Runaway Bride Sells Her Story

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Runaway bride Jennifer Wilbanks made a deal with a company that is pitching a movie about her life to networks — annoying officials who spent thousands of dollars searching for her.

ReganMedia, a New York multimedia company, told The Atlanta Journal-Constitution it has acquired all media rights to the "life stories" of Wilbanks and her fiancé, John Mason.

The company did not say whether any money had changed hands.

"I am looking forward to developing the scripted project with Wilbanks and Mason," company president Judith Regan said in a statement. "Theirs is an unexpected and compelling story of love and forgiveness that has certainly taught me a thing or two."

The 32-year-old bride-to-be disappeared from her Duluth home on April 26, four days before her wedding in a high-profile ceremony with 600 guests and 28 attendants.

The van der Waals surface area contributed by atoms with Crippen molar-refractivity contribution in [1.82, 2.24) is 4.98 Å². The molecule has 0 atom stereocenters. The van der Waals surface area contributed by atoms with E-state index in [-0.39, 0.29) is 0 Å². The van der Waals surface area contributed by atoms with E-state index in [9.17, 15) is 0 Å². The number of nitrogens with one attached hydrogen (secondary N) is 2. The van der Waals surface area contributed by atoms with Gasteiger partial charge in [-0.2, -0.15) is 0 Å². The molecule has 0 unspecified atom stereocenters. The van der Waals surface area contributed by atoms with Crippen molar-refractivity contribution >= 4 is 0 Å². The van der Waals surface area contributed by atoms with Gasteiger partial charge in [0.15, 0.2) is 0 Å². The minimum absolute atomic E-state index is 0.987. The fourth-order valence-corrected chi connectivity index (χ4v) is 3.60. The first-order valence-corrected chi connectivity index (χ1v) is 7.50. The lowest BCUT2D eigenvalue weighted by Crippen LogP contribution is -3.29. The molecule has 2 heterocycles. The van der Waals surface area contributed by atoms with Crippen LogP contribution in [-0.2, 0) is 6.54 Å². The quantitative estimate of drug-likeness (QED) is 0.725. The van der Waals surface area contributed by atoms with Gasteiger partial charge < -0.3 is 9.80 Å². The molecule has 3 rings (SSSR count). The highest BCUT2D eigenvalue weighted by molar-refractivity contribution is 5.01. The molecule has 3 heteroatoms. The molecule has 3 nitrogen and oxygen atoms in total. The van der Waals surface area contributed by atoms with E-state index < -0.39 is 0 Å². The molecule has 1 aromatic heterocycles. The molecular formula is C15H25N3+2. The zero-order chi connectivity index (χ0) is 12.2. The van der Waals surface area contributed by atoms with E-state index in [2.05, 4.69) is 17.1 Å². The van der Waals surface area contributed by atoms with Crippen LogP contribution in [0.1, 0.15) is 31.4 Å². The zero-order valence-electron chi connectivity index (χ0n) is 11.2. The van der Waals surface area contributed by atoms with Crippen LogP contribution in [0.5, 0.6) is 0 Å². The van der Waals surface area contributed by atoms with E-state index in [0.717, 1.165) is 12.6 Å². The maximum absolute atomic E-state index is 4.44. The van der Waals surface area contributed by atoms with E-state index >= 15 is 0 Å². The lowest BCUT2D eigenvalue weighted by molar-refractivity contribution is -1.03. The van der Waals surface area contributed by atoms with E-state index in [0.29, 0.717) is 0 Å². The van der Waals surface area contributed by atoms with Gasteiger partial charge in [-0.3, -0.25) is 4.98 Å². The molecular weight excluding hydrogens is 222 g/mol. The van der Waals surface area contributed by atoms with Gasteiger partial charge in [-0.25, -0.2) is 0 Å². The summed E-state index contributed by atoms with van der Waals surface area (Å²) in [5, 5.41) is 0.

She took a bus to Las Vegas and then Albuquerque, N.M., and claimed she was abducted and sexually assaulted, but later recanted, saying she fled because of unspecified personal issues.

Wilbanks pleaded no contest earlier this month to making a false statement and was sentenced to two years of probation and 120 hours of community service. She also was ordered to continue mental health treatment and pay the sheriff's office $2,550.

Duluth spent nearly $43,000 to search for her. Wilbanks has repaid $13,249.

"It's disturbing to me on a personal basis that she's willing to profit from this, but there's nothing I can do about it legally," said Gwinnett County District Attorney Danny Porter, who pursued charges against Wilbanks.